This post is cross-posted with Berkeley Scientific Journal
If you’ve recently taken a glimpse at the front page of any major science news outlet, it is likely you are no stranger to an emerging genome editing technology known as CRISPR/Cas9. With the help of RNA, Cas9 (a bacterial enzyme) can be programmed to target specific locations within the human genome, enabling scientists to delete, modify, or insert sequences that may treat, or even cure patients with genetic diseases. Although the CRISPR/Cas9 field is still in its early stages, major breakthroughs have been made recently, paving the road for a new line of gene therapy.
Just a couple weeks ago, researchers at Nanjing Medical University and Yunnan Key Laboratory reported successful usage of Cas9 in monkeys, thereby progressing toward the exciting possibility of editing human genomes. They injected Cas9 into monkey embryos and impregnated female monkeys with the resulting eggs; quite
These set of twins were treated with Cas9 as embryos and as a result, born with targeted deletions in their DNA.
remarkably, the newly born monkeys had deletions in the targeted gene of interest. In the world of science, where expected results sometimes never come to fruition, this marks an important stepping-stone in Cas9 technology. Targeting genes with this high degree of specificity could potentially lead to therapies that will prevent individuals from developing genetic diseases.
Cas9 searches for PAM sequences (gold) and matching sequences before cutting the DNA (picture by KC Roeyer)
In the same week, a paper published in Nature revealed the mechanism by which Cas9 finds target DNA sequences tens of base-pairs in size within a genome that contains three billion base pairs. Interestingly, the researchers showed that Cas9 searches for a specific sequence known as the PAM – if the target doesn’t carry this short DNA tag, the sequence is neither recognized nor cut. Samuel Sternberg, lead author on the paper, explains that the presence of PAM sequences “accelerates the rate at which the target can be located, and minimizes the time spent interrogating non-target DNA sites.”
One of the most recent discoveries came out last week in Science magazine: two structural biologists at UC Berkeley, Jennifer Doudna and Eva Nogales, published the structure of Cas9 from two different organisms, providing key insights into the mode of DNA recognition and cleavage by the RNA-guided enzyme. Fuguo Jiang, one of the lead authors on the paper, said, “although the two Cas9s are from different organisms, and overall they look very different, when you superimpose the two structures, their functional domains are very similar. This suggests all the Cas9s have a similar mechanism to make cuts in DNA.” Additionally, the paper revealed an important loop within Cas9 is responsible for recognizing the PAM. As for what this means for the future of CRISPR/Cas9 technology, Jiang elaborated, “The original Cas9 recognizes one particular PAM, but if you can engineer it to recognize a different PAM sequence through mutagenesis, that would be great. The genome sequence is usually fixed. But what you could do is change the PAM sequences that Cas9 recognizes and tailor it to target more genomic loci. In this way, we can expand our Cas9-based genome-editing toolbox.” This discovery, along with the physical mechanism by which Cas9 locates target sequences, may help improve the efficiency of targeted gene editing.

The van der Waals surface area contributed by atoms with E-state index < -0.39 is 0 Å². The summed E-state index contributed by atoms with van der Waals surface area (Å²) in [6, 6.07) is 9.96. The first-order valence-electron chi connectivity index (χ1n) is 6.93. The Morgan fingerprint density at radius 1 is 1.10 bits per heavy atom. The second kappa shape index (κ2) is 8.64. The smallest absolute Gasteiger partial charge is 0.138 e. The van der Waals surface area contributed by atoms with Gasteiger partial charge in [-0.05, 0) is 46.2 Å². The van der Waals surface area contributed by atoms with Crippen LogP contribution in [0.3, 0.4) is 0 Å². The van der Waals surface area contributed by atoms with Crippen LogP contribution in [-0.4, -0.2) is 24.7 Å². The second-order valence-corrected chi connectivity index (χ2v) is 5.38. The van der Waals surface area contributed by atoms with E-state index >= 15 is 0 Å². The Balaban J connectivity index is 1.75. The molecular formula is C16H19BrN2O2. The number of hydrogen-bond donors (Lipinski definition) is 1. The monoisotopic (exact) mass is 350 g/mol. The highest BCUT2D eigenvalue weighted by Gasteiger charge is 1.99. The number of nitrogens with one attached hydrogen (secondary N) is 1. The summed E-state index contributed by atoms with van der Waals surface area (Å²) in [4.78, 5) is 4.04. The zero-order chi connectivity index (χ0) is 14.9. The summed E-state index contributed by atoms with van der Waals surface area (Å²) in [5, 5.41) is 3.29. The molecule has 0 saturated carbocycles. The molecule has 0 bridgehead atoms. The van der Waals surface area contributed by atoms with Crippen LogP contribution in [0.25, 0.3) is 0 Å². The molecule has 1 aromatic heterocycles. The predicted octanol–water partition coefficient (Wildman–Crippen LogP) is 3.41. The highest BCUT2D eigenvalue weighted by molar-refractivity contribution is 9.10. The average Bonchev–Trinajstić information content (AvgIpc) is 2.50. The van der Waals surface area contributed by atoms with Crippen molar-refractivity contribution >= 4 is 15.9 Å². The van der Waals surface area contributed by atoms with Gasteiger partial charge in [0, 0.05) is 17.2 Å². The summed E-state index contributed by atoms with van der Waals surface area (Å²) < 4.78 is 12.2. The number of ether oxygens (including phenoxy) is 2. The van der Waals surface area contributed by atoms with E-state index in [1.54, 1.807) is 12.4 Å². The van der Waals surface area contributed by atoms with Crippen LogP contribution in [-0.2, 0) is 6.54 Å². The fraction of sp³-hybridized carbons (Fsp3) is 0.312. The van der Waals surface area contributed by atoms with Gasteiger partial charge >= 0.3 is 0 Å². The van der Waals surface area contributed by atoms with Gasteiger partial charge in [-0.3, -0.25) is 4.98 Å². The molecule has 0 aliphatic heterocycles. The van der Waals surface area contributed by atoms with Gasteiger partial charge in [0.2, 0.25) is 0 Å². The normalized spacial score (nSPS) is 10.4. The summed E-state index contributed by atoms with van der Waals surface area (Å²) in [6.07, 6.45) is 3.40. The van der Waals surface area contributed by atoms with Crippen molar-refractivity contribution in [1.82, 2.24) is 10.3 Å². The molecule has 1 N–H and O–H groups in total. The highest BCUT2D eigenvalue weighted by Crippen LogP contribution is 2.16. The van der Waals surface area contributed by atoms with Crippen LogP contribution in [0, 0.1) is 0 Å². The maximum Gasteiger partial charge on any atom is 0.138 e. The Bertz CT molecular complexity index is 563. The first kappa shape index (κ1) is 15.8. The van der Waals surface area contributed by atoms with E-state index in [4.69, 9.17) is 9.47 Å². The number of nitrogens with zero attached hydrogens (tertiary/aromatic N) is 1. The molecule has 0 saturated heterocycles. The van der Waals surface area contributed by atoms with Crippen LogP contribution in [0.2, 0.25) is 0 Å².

And that’s not all. Editas Medicine, a new company co-founded by some of the leading scientists studying Cas9 aim to translate its genome engineering technology into a novel class of human therapeutics. These therapies are destined to make significant medical advances for people with genetic diseases including, but not limited to, Huntington’s disease, cystic fibrosis, and Alzheimer’s. Since modern sequencing technology has produced a massive amount of human genome sequences, mapping diseases to certain genomic coordinates is becoming faster and easier. With this valuable sequence information, the CRISPR/Cas9 system can simply be engineered to make positive changes in specific diseased DNA sequences and restore normal function.
Editas Medicine’s goal is to further develop CRISPR/Cas9 technology into a novel class of human therapeutics. Pictured from left: Jennifer Doudna, Feng Zhang, Keith Joung, and David Liu
Genome engineering earned researchers a Nobel Prize in 2007, but with Cas9 speeding ahead, I wouldn’t be surprised if one is awarded to a Cas9-er in the near future.
**While writing this article, a paper was published in Cell that reveals another structure of Cas9, but now bound to its target DNA. This structure provides more information about the molecular mechanisms by which Cas9 cuts its targets and will further aid researchers in improving genome-editing tools**
If you want to learn more about how Cas9 functions, check out this video produced by a student in Eric Greene’s lab at Columbia University:
Cas9: The Enzyme, The RNA, & The Virus
Cas9: The Enzyme, The RNA, & The Virus (video by Myles Marshell)
Prashant is a senior undergraduate student studying biochemistry and molecular biology at the University of California, Berkeley. He currently is Editor-in-Chief of Berkeley Scientific Journal, where he became interested in science journalism and its propensity to motivate general audiences. Read the current issue here. Follow BSJ on Twitter.